Two decades before she would gain fame and some fortune as Alexis Carrington in television's Dynasty series, Joan Collins starred as Esther in this melodramatic, routine Biblical story. The... See full summary »
Inspired by the tale from Hebrew scriptures and the Christian Bible, the Moabitess child Ruth is sold to the temple of Chemosh. Years pass and she serves as a priestess to the idol. While arranging a temple ritual, she encounters a Judean family of artisans: Elimelech, his wife Naomi, their sons Chilion and Mahlon, and daughter-in-law Orpah. Ruth is curious about their God, and begins to meet secretly with Mahlon. After tragedy strikes, Ruth follows Naomi and begins a new life in Bethlehem...Written by
Victor Buono's first film. He went on to receive an Academy Award nomination for Best Supporting Actor for What Ever Happened to Baby Jane? (1962). In this film, he played the Moabite priest who notices the blemish on Ruth's arm and scolds the High Priestess. See more »
When Ruth and her father at the beginning of the movie are going to give Ruth to the service of Chamosh the right sleeve of her garment is torn but when they are in the house it is her left sleeve that is torn. See more »
Yonder is a city whose name will one day be known in the far places of the Earth... Bethlehem of Judah. Generations have yet to pass before its star shall rise in the east. Much shall happen in these lands and be told. For nearby, across the Jordan in the land of Moab, lives a people who of old have hated the God of Israel and who serve a god of stone, Chemosh, thirsty for the blood of the young and the innocent.
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A beautifully made, sincerely acted and totally under-rated movie.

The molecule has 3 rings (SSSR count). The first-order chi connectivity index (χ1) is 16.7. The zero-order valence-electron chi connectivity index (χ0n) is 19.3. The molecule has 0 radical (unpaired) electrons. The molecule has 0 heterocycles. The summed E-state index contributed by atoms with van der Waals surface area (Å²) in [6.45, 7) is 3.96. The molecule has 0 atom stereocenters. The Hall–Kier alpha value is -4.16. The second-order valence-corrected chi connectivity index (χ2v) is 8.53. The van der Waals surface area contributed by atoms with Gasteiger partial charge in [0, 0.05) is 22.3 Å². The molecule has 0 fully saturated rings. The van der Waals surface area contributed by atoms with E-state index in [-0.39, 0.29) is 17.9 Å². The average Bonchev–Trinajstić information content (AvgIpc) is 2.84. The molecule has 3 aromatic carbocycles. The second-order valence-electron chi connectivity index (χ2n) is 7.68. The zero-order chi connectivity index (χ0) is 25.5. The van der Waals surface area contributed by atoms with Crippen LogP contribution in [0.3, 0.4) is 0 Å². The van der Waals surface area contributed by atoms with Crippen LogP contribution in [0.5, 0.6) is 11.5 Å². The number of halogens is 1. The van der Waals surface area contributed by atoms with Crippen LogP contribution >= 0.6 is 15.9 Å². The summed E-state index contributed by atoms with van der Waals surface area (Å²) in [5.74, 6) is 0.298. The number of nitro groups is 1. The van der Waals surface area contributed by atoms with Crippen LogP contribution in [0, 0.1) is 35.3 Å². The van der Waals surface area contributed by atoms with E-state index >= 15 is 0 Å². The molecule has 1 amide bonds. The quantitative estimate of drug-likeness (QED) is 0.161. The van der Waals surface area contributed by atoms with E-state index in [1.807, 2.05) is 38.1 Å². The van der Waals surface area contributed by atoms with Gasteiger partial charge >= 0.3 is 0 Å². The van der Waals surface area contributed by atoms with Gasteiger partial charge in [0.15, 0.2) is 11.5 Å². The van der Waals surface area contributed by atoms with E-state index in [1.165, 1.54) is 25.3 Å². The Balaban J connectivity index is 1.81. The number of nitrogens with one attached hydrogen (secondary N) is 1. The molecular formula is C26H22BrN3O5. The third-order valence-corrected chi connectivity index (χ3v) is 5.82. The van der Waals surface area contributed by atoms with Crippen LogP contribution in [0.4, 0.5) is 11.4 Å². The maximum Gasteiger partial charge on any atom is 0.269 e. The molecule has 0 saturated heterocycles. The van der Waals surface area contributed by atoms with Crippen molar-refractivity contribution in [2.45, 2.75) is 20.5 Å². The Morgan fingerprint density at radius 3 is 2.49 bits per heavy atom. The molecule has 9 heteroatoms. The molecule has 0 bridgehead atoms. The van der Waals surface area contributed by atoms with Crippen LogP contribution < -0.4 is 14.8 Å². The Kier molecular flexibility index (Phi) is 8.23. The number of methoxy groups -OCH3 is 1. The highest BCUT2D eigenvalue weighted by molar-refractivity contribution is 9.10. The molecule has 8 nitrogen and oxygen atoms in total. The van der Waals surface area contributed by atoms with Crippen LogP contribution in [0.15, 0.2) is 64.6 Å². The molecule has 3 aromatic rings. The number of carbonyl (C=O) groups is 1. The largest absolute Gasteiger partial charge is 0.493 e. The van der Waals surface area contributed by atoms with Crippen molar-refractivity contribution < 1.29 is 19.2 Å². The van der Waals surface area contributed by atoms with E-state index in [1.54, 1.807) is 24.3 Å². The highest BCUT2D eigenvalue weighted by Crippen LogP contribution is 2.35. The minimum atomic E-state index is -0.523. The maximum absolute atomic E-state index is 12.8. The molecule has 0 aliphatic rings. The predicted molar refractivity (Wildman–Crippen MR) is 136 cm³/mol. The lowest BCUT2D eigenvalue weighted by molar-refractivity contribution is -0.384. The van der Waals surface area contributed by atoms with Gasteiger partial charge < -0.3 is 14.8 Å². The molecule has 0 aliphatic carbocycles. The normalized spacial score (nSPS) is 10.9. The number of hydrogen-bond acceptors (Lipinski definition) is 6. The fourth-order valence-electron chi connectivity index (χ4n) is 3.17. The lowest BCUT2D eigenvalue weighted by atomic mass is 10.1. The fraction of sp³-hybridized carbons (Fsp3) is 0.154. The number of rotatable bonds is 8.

I first saw this movie in October, 1960, when I was thirteen and a half. Like many others of my generation, I had purchased the wonderfully made Dell Movie Classic comic book adaptation of the film, with its impressive color photo cover...obviously designed as pre-release publicity to make you want to go to see the film when it arrived in town. I was very impressed with the film and it became one of my all time favorite movies. I watched the great Biblical love story come alive and unfold itself across the CinemaScope screen and I found certain parts of it very moving...especially the death of Mahlon (Tom Tryon) in that cave. As Ruth, twenty years old Elana Eden is superb. As she realises that Mahlon has just died in front of her, she falls to her knees, buries her face in her hands and sobs bitterly (very much in the mold of Jennifer Jones in that final scene of LOVE IS A MANY-SPLENDORED THING) and I found the scene so moving that, as Elana Eden sobbed, so I began to sob, also. It was so well done, I became totally involved in it for two hours and twelve minutes of screen time. Because this is one of the quieter Bible stories, and contains no chariot races or battle scenes, it has been somewhat overlooked by most of today's movie historians and has only been shown on UK television once...in December, 1972, when it was already twelve years old...and not shown since. So, a couple of generations have come into the world since its original release who have never had the opportunity to see it. But it's certainly worth seeing and I give it ten out of ten. Thankfully, it's available on video in the USA and I was able to send to amazon.com for a copy last year. As to what became of Elana Eden, I'd like very much to know. According to the British November, 1960, edition of Photoplay, she signed a long term contract with 20th Century-Fox in 1960, presumably on the strength of her superb debut performance in this movie. Yet, as far as I know, she never acted again. Does anyone out there know why and whatever became of her? She was so very, very beautiful. I fell in love with her from the first time I saw her on the cover of that Movie Classic comic. A wonderful movie with an unmistakable air of sincerity about the whole production, THE STORY OF RUTH is something quite removed from most of Fox's output of the period.
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